Information in this thread will mainly be about Koni vs Tokico, but you can use this thread for references to see Tokico vs OEM
As widely known Koni Yellow are adjustable shocks with lifetime warranty from manufacturer.
I can report that warranty is legit as I got a chance to use it even before I installed my shocks.
One of the shocks came in with a defect and had to be replaced. For some reason vendor that sold those to me did not feel like they are the ones responsible for replacing defected item that they shipped, so I had to go through Koni warranty.
Some concerns right off the bat. When I got a replacement shock for one of the defected shocks, while trying to compare the rebound rate with other shock one of the shocks would rebound faster (piston rod would come out quicker after compressed from one shock). Koni tech support told me it's normal and I should not worry about that. So I installed it the way it was. So far I do not notice any issues. Car seems to be leveled and shocks work fine on both sides.
So on to the comparison:
Koni body is tiny bit taller and piston rod is also much longer, but if you look at the spring plate seat you'll notice that they are at a very close height. As I mentioned in Tokico vs OEM thread I did not need to use a spring compressor to put on the springs. There is hardly any spring compression required (Tein H-tech springs) when installing these shocks. The thread portion of the piston rod is much longer and on top of it is adjustment valve. I'm guessing it's designed in such way to make it easier to access the adjustment valve.
Another good thing of Koni shocks is that mounting fork has a nut already built it.
Not much difference there besides the mounting bracket. This time Tokico has built in nut and Koni does not.
Don't mind the shorter Koni, it's not extended all the way. Koni has a built in plastic dust shield, Tokico has removable rubber one (currently removed in the picture).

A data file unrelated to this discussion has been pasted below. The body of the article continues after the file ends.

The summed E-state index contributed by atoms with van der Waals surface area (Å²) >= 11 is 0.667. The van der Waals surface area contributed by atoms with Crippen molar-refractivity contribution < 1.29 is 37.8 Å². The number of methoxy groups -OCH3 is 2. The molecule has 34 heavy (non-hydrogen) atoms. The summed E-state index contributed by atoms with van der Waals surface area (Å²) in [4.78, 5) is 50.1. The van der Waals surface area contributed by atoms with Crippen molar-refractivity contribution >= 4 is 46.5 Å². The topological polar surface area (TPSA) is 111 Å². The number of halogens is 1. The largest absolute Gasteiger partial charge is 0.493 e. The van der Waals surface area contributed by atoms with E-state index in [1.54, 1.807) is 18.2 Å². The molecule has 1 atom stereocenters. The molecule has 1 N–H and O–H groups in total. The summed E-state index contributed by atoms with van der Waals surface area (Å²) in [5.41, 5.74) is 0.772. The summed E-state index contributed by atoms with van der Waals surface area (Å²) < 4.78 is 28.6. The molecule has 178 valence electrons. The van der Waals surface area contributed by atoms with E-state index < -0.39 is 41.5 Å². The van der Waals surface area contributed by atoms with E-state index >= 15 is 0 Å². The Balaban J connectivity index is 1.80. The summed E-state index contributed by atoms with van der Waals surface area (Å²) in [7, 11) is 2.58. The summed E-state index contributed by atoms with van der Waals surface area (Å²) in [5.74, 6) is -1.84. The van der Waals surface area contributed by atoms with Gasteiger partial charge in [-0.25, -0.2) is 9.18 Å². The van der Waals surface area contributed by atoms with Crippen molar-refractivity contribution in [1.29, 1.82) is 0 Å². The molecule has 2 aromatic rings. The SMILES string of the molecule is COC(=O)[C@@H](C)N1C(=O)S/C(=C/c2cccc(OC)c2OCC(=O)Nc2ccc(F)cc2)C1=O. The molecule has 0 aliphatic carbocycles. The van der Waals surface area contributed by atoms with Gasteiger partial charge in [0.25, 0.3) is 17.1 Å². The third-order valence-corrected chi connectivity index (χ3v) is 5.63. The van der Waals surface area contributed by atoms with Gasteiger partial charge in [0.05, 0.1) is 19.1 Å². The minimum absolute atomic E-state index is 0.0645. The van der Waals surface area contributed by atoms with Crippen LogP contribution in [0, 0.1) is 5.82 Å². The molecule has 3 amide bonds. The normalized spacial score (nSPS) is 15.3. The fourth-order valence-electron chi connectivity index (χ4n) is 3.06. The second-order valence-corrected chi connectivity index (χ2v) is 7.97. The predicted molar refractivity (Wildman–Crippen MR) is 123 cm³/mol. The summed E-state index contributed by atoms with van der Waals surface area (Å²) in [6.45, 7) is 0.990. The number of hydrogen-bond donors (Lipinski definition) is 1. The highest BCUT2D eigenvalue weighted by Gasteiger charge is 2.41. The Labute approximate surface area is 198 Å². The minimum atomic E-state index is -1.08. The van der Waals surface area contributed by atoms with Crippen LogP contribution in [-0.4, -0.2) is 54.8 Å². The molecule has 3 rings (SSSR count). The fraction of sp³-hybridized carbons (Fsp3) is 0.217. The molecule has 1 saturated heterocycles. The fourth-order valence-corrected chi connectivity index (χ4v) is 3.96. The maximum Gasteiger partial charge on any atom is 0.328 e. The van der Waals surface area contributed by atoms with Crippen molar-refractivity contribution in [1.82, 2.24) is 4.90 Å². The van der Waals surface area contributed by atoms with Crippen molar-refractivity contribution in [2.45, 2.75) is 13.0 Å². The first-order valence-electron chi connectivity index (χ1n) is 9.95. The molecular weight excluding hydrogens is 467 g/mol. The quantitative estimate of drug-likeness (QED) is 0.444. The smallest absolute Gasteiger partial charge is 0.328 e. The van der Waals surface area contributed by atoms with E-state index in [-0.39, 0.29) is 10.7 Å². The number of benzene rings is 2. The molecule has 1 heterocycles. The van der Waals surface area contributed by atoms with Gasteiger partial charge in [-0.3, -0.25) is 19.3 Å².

It was my biggest concern. I was not sure what will it take to adjust these shocks and what would be involved. Turns out that they can be adjusted on the fly. Meaning that piston could be in any position; all the way up, all the way down or in the middle. It could be adjusted at any position. Front shocks are accessible under the hood, adjusting valve is located in the center of the piston rod and could be adjusted with a **** provided by Koni. Simply slip it on and turn it.
For rears car needs to be jacked up and adjustment is done at the top of the shock with a nail or a small hex key. You simply put it in the hole and rotate the valve left or right.
In the picture my car is jacked up and shiny area at the top of the shock is where the adjustment is done. You can see there is quite allot of room between the tire and fender. You can easily slip your arm in there and do the adjustment. Obviously with larger wheels (I got 19s) you would have less space there.
Overall I quite like them. All of the reviews on the net say that they last quite long with lowered springs, and could be easily rebuilt or exchanged under warranty if they go out. That was my main reason for getting Koni. I have them currently set on the softest settings and they provide enough bump absorption while still giving stiff and sporty feel. Difference between full soft and full firm settings is quite significant.